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Jane Birkin on the set of Catherine et cie, 1975

Jane Birkin on the set of Catherine et cie, 1975

Jul 29    + 4

What is necessary, after all, is only this: solitude, vast inner solitude. To walk inside yourself and meet no one for hours - that is what you must be able to attain. To be solitary as you were when you were a child, when the grownups walked around involved with matters that seemed large and important because they looked so busy and because you didn’t understand a thing about what they were doing.

Rainer Maria Rilke, Letters to a Young Poet

Jul 28    + 2

Filed as: Rainer Maria Rilke  

The world is already constituted, but also never completely constituted; in the first case we are acted upon, in the second we are open to an infinite number of possibilities…. There is, therefore, never determinism and never absolute choice, I am never a thing and never bare consciousness.

Maurice Merleau-Ponty, Phenomenology of Perception

Jul 27    + 3

Filed as: Maurice Merleau-Ponty  

rifles:

John Baldessari — There Isn’t Time (Goya Series), 1997

rifles:

John Baldessari — There Isn’t Time (Goya Series), 1997

Jul 27    + 13782

Isa Marcelli

Jul 27    + 2

Poetry leads to the same place as all forms of eroticism — to the blending and fusion of separate objects. It leads us to eternity, it leads us to death, and through death to continuity. Poetry is eternity; the sun matched with the sea.

Georges Bataille, Death and Sensuality

Jul 27    + 219

Filed as: Georges Bataille  

Summer with Monika 1953 dir. by Ingmar Bergman 

Summer with Monika 1953 dir. by Ingmar Bergman 

Jul 27    + 1

Jacques Lacan reminds us, that in sex, each individual is to a large extent on their own, if I can put it that way. Naturally, the other’s body has to be mediated, but at the end of the day, the pleasure will be always your pleasure. Sex separates, doesn’t unite. The fact you are naked and pressing against the other is an image, an imaginary representation. What is real is that pleasure takes you a long way away, very far from the other. What is real is narcis­sistic, what binds is imaginary. So there is no such thing as a sexual relationship, concludes Lacan. His proposition shocked people since at the time everybody was talking about nothing else but “sexual relationships”. If there is no sexual relationship in sexuality, love is what fills the absence of a sexual relationship.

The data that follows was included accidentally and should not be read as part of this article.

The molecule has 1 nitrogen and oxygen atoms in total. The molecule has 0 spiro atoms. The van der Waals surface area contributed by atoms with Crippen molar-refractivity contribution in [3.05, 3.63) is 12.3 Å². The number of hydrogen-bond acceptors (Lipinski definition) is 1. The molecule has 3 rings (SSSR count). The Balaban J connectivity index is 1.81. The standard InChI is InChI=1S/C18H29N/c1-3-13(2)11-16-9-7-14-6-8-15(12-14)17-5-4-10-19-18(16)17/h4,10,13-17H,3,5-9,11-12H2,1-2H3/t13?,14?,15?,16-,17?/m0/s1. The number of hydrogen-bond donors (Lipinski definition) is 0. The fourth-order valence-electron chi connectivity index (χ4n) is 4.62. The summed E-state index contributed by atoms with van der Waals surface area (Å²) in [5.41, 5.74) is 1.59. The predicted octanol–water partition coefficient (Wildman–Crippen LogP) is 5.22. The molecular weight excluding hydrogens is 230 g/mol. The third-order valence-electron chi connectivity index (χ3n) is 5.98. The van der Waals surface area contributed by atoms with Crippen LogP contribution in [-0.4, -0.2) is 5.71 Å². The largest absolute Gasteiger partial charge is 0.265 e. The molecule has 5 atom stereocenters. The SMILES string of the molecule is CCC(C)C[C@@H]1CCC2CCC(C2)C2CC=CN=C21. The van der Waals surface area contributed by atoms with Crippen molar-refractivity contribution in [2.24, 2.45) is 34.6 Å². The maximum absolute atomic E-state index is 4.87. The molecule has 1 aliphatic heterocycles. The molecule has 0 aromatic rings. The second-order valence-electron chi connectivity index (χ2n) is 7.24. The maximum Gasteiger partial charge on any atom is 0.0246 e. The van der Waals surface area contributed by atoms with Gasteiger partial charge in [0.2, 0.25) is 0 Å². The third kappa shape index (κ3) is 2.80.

Lacan doesn’t say that love is a disguise for sexual relationships; he says that sexual relationships don’t exist, that love is what comes to replace that non-relationship. That’s much more interesting. This idea leads him to say that in love the other tries to approach “the being of the other”. In love the individual goes beyond himself, beyond the narcissistic. In sex, you are really in a relationship with yourself via the mediation of the other. The other helps you to discover the reality of pleasure. In love, on the contrary the mediation of the other is enough in itself. Such is the nature of the amorous encounter: you go to take on the other, to make him or her exist with you, as he or she is. It is a much more profound conception of love than the entirely banal view that love is no more than an imaginary canvas painted over the reality of sex.

Alain Badiou, In Praise of Love 

Jul 27    + 23

Filed as: Alain Badiou  

Art is the activity that exalts and denies simultaneously. ‘No artist tolerates reality,’ says Nietzsche. That is true, but no artist can get along without reality. Artistic creation is a demand for unity and a rejection of the world. But it rejects the world on account of what it lacks and in the name of what it sometimes is.

Albert Camus, The Rebel

Jul 27    + 2

Filed as: Albert Camus  

Kat Mix

Jul 27